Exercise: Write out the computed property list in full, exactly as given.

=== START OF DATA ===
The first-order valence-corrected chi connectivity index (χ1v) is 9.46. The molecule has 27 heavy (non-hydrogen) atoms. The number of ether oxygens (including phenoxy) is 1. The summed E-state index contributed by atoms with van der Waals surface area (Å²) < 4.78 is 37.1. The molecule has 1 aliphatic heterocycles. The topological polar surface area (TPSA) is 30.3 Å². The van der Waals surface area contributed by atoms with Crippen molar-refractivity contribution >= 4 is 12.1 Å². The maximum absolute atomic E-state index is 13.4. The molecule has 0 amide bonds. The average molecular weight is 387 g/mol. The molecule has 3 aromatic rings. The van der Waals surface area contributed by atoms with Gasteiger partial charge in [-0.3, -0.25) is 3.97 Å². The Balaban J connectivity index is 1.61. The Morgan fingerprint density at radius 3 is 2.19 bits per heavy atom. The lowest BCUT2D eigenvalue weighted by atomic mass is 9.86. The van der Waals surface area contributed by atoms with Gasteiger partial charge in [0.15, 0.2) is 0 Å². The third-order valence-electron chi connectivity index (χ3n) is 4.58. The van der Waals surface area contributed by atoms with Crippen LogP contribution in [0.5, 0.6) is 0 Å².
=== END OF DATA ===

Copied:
The first-order valence-corrected chi connectivity index (χ1v) is 9.46. The molecule has 27 heavy (non-hydrogen) atoms. The number of ether oxygens (including phenoxy) is 1. The summed E-state index contributed by atoms with van der Waals surface area (Å²) < 4.78 is 37.1. The molecule has 1 aliphatic heterocycles. The topological polar surface area (TPSA) is 30.3 Å². The van der Waals surface area contributed by atoms with Crippen molar-refractivity contribution >= 4 is 12.1 Å². The maximum absolute atomic E-state index is 13.4. The molecule has 0 amide bonds. The average molecular weight is 387 g/mol. The molecule has 3 aromatic rings. The van der Waals surface area contributed by atoms with Gasteiger partial charge in [-0.3, -0.25) is 3.97 Å². The Balaban J connectivity index is 1.61. The Morgan fingerprint density at radius 3 is 2.19 bits per heavy atom. The lowest BCUT2D eigenvalue weighted by atomic mass is 9.86. The van der Waals surface area contributed by atoms with Gasteiger partial charge in [0.15, 0.2) is 0 Å². The third-order valence-electron chi connectivity index (χ3n) is 4.58. The van der Waals surface area contributed by atoms with Crippen LogP contribution in [0.5, 0.6) is 0 Å².